Donald Pols, Friends of the Earth Netherlands, highlighted the World Bank’s high fossil fuel energy investments and low renewable energy and energy efficiency investments. He argued that the World Bank and other financial institutions should invest only in those forms of energy that improve resilience in communities and reflect the sustainable development impact of that energy. He introduced a report by Partners for Innovation, RECIPES project, to be published in 2007, which establishes a sustainable development benchmark that compares the sustainable development impact of different forms of energy.

Wangari Maathai, Nobel Peace Prize Laureate, Kenya, stressed that while leadership from governments and "super powers" is necessary, it is people at the grassroots level who will ultimately take action to address issues relating to climate change and poverty.

Wangari Maathai, Nobel Peace Prize Laureate, Kenya, said that whether or not governments agree on climate change issues at the Nairobi COP/MOP, grassroots people must come away from the meetings energized and ready to take action
Donald Pols, Friends of the Earth Netherlands
Stephanie Long, Friends of the Earth Australia
Erasmus Aborley, Friends of the Earth Ghana
Mozaharul Alam, Bangladesh Centre for Advanced Studies, noted the difficulty developing countries face in differentiating between regular development activities and those that address adaptation to climate change when applying to adaptation funds under the UNFCCC and Kyoto Protocol
Erasmus Aborley <>
Mozaharul Alam <>
Donald Pols <>

Climate and forests: the case for action now

Presented by IES

Tom Spencer, Institute for Environmental Security (IES), noted the urgency of saving tropical forests, highlighting that those concerned should not wait for the COP/MOP process.”

Antonio Donato Nobre, Fenix Amazonica, discussed the links between the Amazonian forests and climate change, describing the rainfall and weather mechanisms in an undisturbed rainforest and highlighting Amazonica's other peculiar features such as wind patterns and biodiversity. He suggested that the changing climate is affecting the natural system dynamics of the Amazon, which is leading to further climate change.

Durwood Zaelke, International Network for Environmental Compliance and Enforcement, suggested that conserving forests is essential to taking action on reducing emissions. He noted that while a number of arguments exist to exclude forests from the climate regime, such as the inability to enforce a strong enforcement and compliance mechanism, there is considerable experience available in building such a system.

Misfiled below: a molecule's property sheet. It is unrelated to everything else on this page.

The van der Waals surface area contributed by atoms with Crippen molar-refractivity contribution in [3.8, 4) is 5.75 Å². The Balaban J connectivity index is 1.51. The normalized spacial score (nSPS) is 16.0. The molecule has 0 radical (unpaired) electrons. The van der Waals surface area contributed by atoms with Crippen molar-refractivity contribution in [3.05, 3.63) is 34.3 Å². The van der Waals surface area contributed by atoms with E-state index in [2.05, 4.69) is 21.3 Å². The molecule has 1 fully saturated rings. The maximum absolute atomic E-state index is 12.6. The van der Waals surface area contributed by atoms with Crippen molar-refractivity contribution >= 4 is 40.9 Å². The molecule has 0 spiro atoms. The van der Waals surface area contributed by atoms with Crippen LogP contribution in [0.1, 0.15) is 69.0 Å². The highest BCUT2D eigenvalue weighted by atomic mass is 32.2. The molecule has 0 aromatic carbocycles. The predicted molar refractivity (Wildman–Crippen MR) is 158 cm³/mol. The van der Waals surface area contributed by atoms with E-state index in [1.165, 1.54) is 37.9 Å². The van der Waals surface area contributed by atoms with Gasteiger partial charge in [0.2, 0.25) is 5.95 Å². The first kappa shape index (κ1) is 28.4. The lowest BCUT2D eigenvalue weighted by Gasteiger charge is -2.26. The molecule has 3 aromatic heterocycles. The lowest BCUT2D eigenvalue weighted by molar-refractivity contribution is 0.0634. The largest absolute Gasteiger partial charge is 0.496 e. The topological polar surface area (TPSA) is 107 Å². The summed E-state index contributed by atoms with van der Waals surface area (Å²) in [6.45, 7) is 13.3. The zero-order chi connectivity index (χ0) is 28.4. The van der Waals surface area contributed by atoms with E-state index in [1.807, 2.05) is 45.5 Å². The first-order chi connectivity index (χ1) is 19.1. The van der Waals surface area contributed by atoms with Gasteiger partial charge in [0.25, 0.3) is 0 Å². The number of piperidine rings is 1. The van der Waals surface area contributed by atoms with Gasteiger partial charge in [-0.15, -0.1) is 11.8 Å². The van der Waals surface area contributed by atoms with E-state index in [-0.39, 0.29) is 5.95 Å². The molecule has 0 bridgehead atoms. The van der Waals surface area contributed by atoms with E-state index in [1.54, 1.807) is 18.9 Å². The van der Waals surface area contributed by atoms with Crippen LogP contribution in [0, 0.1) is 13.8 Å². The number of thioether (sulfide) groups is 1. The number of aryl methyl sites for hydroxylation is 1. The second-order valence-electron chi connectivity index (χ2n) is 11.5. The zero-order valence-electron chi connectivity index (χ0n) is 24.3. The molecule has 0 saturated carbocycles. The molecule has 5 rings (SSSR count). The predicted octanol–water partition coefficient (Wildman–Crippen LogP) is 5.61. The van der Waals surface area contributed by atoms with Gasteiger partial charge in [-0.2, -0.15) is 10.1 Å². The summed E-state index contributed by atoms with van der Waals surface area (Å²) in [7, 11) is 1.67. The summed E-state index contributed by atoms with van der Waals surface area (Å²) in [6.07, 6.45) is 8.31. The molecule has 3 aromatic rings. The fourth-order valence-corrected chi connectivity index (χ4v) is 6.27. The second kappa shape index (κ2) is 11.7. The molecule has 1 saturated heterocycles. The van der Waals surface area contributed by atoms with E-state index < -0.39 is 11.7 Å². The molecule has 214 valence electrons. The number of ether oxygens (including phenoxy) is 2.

Anders Wijkman, Member of the European Parliament, noted that the need to protect biodiversity for safeguarding eco-services and suggested that the CDM mechanism is too complicated to be used to protect forests.

Ian Swingland, Sustainable Forest Management, noted that global forests should not be left out of EU Emission Trading Scheme and urged the need for reform of CDM rules of afforestation and reforestation.

Participants discussed whether forests will be saved through CDM and UNFCCC activities and the inability of CDM to provide signals for energy investments in large countries.

L-R: Durwood Zaelke, International Network of Environmental Compliance and Enforcement; Antonio Donato Nobre, Fenix Amazonica; and Tom Spencer, Institute for Environmental Security
Antonio Donato Nobre, Fenix Amazonica
Durwood Zaelke, International Network of Environmental Compliance and Enforcement, noted that enforcement and compliance with regards to forest conservation will work for the climate
More information:
Antonio Donato Nobre <>
Durwood Zaelke <>
Ian Swingland <>

Focus on Africa: US partnerships on energy, clean development and climate change

Presented by United States of America

Paula Dobriansky, Under Secretary of State for Global Affairs, US, underscored the priority that the US places on collaboration with Africa, including to minimize HIV/AIDS, protect natural resources and promote increased exports from Africa. She highlighted several collaborative initiatives to achieve these goals.

Jan Lewandrowski, Department of Agriculture, US, highlighted the US’ integrated approach to address deforestation, noting that a comprehensive approach consists of three components: market-based approaches; increased community participation; and forest conservation. He emphasized the role of public private partnerships and measuring and monitoring in effectively addressing deforestation and outlined several US programs in Africa.